3) McCain/Palin '08 won the hearts of many evangelical voters last night (at least that's the perspective I'm getting from my email inbox this morning). I'm thankful for their stands and records on what I think are the most important issues in this country: life issues and marriage issues. But why don't Republicans seize the moment and recast the vision of the compassionate conservatism that got George W. Bush into office in the first place? I heard a lot about victory in Iraq last night, but I wish I had heard more about victory in the classroom, the hospital and the grocery store too. Evangelical voters need to remember that God will hold us accountable not only for our votes related to issues of life and marriage, but also for issues of peacemaking and social justice. I'll say it again: I'm more than willing to have the range of issues that evangelicals are concerned about expand to include education, health care, affirmative action, economic opportunity and ending war.

Concluding Assessment of John McCain & Sarah Palin:

John McCain is a great man and Sarah Palin is a great woman. Now that they seem to be gaining traction with evangelical voters in the US, it's time for them to do a heart check. The Republican Party is not the "Christian Party" in this country. To quote the politician-turned-prophet, Chuck Colson,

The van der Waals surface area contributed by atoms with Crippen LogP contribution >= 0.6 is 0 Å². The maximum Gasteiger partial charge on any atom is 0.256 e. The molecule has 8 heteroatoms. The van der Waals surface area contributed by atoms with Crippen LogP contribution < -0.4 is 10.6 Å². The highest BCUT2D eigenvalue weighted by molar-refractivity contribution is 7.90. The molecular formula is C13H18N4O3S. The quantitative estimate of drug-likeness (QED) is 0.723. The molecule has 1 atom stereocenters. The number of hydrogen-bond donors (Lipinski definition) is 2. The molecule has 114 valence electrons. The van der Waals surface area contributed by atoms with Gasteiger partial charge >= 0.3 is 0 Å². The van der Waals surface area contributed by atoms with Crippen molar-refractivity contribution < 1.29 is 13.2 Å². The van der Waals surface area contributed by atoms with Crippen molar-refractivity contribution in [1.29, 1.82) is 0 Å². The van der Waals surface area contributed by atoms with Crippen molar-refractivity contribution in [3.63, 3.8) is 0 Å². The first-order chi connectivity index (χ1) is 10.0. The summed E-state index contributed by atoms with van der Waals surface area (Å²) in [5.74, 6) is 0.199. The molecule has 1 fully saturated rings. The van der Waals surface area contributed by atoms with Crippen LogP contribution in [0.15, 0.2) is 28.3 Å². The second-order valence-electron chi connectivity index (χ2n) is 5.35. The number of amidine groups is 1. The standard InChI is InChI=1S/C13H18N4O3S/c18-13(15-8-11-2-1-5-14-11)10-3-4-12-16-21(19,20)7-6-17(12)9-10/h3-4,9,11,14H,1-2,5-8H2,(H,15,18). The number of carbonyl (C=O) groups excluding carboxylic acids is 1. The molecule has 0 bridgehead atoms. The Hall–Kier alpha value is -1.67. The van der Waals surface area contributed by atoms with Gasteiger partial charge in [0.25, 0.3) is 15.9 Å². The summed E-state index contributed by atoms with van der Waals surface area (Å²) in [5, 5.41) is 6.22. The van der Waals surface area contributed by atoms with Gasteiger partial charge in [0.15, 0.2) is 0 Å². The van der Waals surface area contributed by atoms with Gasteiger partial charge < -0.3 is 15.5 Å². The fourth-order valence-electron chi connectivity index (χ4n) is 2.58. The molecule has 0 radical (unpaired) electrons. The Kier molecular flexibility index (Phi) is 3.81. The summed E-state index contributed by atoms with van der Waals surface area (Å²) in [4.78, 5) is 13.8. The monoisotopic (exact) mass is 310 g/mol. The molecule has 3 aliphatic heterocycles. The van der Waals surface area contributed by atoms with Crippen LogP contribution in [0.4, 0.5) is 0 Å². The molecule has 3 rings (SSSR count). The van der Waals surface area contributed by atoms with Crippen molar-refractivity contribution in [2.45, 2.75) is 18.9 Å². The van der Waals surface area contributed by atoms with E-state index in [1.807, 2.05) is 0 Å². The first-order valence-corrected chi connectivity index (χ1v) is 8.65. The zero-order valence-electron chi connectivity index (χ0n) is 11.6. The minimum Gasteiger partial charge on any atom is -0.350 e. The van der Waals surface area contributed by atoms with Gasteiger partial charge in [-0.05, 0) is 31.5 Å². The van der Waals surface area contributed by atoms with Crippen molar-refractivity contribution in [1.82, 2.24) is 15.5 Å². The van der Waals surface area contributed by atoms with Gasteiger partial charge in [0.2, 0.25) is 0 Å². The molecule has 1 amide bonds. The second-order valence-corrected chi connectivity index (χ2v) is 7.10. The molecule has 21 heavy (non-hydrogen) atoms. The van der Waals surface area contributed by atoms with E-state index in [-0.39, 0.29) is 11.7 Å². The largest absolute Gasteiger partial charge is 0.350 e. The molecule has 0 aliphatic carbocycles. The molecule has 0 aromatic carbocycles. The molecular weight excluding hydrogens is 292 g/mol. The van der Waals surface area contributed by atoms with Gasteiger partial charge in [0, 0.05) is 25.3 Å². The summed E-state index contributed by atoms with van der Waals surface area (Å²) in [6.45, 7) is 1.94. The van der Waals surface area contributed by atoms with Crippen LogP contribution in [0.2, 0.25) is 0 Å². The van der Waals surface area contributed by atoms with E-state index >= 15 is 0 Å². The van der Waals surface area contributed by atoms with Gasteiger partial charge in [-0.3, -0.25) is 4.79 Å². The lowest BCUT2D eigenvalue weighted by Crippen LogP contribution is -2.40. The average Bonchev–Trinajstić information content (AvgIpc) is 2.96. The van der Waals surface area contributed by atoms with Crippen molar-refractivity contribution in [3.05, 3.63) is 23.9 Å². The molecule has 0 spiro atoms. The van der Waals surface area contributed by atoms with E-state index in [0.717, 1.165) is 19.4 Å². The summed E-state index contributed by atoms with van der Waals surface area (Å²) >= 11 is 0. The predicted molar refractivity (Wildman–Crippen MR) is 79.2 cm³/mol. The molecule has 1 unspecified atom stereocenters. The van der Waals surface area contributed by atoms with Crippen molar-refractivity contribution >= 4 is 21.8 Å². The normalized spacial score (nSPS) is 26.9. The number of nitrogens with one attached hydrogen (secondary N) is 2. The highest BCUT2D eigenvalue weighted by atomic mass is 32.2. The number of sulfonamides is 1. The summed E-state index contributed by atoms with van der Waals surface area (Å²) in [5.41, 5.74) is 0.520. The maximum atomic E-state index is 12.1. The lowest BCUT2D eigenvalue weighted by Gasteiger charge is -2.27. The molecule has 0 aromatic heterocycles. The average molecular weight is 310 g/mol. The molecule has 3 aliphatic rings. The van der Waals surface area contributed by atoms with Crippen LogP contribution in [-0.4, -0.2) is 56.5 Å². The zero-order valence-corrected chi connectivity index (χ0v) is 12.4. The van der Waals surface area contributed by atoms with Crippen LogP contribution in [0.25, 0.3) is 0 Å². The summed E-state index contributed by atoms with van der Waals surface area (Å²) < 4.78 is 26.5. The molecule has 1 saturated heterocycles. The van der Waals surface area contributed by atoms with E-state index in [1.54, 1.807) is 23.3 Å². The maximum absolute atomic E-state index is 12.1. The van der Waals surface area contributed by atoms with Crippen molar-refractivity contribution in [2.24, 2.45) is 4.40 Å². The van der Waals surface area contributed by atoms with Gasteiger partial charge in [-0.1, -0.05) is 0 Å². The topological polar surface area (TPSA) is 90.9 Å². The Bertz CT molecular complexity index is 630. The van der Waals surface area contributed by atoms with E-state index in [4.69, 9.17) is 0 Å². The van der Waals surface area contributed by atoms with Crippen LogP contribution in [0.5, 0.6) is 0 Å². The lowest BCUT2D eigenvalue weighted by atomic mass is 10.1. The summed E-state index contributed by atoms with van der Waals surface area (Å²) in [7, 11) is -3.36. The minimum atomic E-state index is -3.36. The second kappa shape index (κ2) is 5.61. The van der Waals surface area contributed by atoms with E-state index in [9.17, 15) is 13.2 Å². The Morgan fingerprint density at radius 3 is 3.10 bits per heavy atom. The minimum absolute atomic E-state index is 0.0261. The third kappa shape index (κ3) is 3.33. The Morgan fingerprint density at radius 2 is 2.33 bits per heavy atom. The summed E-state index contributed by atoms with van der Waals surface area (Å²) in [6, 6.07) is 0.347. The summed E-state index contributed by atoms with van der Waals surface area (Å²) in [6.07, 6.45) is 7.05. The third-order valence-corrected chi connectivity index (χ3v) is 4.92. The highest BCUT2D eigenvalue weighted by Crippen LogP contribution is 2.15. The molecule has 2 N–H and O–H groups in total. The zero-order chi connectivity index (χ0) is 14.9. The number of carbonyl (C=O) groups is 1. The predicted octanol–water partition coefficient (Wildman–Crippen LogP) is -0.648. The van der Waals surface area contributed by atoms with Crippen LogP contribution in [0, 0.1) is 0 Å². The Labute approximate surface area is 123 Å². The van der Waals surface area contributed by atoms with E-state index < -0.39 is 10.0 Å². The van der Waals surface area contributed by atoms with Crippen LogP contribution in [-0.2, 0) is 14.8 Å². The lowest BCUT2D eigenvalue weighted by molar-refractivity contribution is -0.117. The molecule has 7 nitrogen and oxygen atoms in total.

"Where is the hope? I meet millions of people who feel demoralized by the decay around us. The hope that each of us has is not in who governs us, or what laws we pass, or what great things we do as a nation. Our hope is in the power of God working through the hearts of people. And that's where our hope is in this country. And that's where our hope is in life."
The City of God is not The City of Man, as Augustine wisely taught. Jesus is (should be?) the real leader and ruler over American Evangelicals. Jesus' kingdom has come and it is coming:
"He will be great and will be called the Son of the Most High. And the Lord God will give to him the throne of his father David, and he will reign over the house of Jacob forever, and of his kingdom there will be no end.” (Luke 1:32-33, ESV)
So, who am I going to vote for, you ask? If you've come this far and don't think you have a good guess, send me an email: obsessiveskier@comcast.net